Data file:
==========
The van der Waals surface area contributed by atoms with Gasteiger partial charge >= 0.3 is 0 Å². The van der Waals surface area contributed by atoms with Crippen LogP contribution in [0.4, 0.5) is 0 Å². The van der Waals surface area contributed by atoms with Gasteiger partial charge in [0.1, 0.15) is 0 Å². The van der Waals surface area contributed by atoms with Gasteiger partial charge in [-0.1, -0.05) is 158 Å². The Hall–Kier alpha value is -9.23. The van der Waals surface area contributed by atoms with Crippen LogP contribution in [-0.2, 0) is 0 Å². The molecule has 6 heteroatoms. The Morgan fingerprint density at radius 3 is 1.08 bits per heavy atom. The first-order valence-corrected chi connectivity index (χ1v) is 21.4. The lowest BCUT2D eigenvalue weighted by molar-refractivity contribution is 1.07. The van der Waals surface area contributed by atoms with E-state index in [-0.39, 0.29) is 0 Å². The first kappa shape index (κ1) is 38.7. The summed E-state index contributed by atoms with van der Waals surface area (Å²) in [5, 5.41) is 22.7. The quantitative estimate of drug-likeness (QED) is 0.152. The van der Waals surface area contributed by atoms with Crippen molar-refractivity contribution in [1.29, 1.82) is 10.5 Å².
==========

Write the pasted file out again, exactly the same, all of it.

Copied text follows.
The van der Waals surface area contributed by atoms with Gasteiger partial charge >= 0.3 is 0 Å². The van der Waals surface area contributed by atoms with Crippen LogP contribution in [0.4, 0.5) is 0 Å². The van der Waals surface area contributed by atoms with Gasteiger partial charge in [0.1, 0.15) is 0 Å². The van der Waals surface area contributed by atoms with Gasteiger partial charge in [-0.1, -0.05) is 158 Å². The Hall–Kier alpha value is -9.23. The van der Waals surface area contributed by atoms with Crippen LogP contribution in [-0.2, 0) is 0 Å². The molecule has 6 heteroatoms. The Morgan fingerprint density at radius 3 is 1.08 bits per heavy atom. The first-order valence-corrected chi connectivity index (χ1v) is 21.4. The lowest BCUT2D eigenvalue weighted by molar-refractivity contribution is 1.07. The van der Waals surface area contributed by atoms with E-state index in [-0.39, 0.29) is 0 Å². The first kappa shape index (κ1) is 38.7. The summed E-state index contributed by atoms with van der Waals surface area (Å²) in [5, 5.41) is 22.7. The quantitative estimate of drug-likeness (QED) is 0.152. The van der Waals surface area contributed by atoms with Crippen molar-refractivity contribution in [1.29, 1.82) is 10.5 Å².